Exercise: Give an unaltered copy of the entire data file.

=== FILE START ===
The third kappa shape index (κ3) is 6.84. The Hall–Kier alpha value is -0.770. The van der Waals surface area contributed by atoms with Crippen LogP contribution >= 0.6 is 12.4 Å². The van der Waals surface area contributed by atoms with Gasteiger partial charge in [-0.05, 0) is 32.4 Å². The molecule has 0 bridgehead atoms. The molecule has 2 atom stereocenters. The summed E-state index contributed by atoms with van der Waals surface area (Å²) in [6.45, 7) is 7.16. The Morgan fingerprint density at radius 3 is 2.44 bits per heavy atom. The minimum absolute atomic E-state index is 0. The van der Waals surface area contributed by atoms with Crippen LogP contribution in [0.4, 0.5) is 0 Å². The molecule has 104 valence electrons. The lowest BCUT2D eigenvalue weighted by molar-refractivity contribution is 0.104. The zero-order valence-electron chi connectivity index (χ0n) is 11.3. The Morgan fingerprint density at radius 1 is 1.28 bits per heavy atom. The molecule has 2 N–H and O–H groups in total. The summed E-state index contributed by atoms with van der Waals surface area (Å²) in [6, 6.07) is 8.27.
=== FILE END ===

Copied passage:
The third kappa shape index (κ3) is 6.84. The Hall–Kier alpha value is -0.770. The van der Waals surface area contributed by atoms with Crippen LogP contribution >= 0.6 is 12.4 Å². The van der Waals surface area contributed by atoms with Gasteiger partial charge in [-0.05, 0) is 32.4 Å². The molecule has 0 bridgehead atoms. The molecule has 2 atom stereocenters. The summed E-state index contributed by atoms with van der Waals surface area (Å²) in [6.45, 7) is 7.16. The Morgan fingerprint density at radius 3 is 2.44 bits per heavy atom. The minimum absolute atomic E-state index is 0. The van der Waals surface area contributed by atoms with Crippen LogP contribution in [0.4, 0.5) is 0 Å². The molecule has 104 valence electrons. The lowest BCUT2D eigenvalue weighted by molar-refractivity contribution is 0.104. The zero-order valence-electron chi connectivity index (χ0n) is 11.3. The Morgan fingerprint density at radius 1 is 1.28 bits per heavy atom. The molecule has 2 N–H and O–H groups in total. The summed E-state index contributed by atoms with van der Waals surface area (Å²) in [6, 6.07) is 8.27.